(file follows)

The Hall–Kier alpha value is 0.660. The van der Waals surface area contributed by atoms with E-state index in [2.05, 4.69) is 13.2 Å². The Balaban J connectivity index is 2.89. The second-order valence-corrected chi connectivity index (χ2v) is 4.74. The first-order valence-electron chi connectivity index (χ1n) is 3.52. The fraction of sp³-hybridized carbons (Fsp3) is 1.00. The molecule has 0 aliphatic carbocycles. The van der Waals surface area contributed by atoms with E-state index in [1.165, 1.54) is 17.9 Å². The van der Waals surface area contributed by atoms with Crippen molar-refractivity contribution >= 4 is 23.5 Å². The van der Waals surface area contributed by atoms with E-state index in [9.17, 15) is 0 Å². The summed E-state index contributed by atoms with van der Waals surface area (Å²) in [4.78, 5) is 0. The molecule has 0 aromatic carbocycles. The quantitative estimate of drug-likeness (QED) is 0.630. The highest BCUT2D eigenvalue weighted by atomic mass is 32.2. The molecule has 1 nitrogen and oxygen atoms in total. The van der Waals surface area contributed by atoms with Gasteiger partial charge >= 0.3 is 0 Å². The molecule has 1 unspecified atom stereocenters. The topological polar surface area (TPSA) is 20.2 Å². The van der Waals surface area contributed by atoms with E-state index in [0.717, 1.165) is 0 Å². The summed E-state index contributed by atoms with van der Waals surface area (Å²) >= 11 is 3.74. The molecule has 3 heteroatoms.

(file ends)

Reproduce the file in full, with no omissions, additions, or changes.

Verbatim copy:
The Hall–Kier alpha value is 0.660. The van der Waals surface area contributed by atoms with E-state index in [2.05, 4.69) is 13.2 Å². The Balaban J connectivity index is 2.89. The second-order valence-corrected chi connectivity index (χ2v) is 4.74. The first-order valence-electron chi connectivity index (χ1n) is 3.52. The fraction of sp³-hybridized carbons (Fsp3) is 1.00. The molecule has 0 aliphatic carbocycles. The van der Waals surface area contributed by atoms with E-state index in [1.165, 1.54) is 17.9 Å². The van der Waals surface area contributed by atoms with Crippen molar-refractivity contribution >= 4 is 23.5 Å². The van der Waals surface area contributed by atoms with E-state index in [9.17, 15) is 0 Å². The summed E-state index contributed by atoms with van der Waals surface area (Å²) in [4.78, 5) is 0. The molecule has 0 aromatic carbocycles. The quantitative estimate of drug-likeness (QED) is 0.630. The highest BCUT2D eigenvalue weighted by atomic mass is 32.2. The molecule has 1 nitrogen and oxygen atoms in total. The van der Waals surface area contributed by atoms with Gasteiger partial charge >= 0.3 is 0 Å². The molecule has 1 unspecified atom stereocenters. The topological polar surface area (TPSA) is 20.2 Å². The van der Waals surface area contributed by atoms with E-state index in [0.717, 1.165) is 0 Å². The summed E-state index contributed by atoms with van der Waals surface area (Å²) >= 11 is 3.74. The molecule has 3 heteroatoms.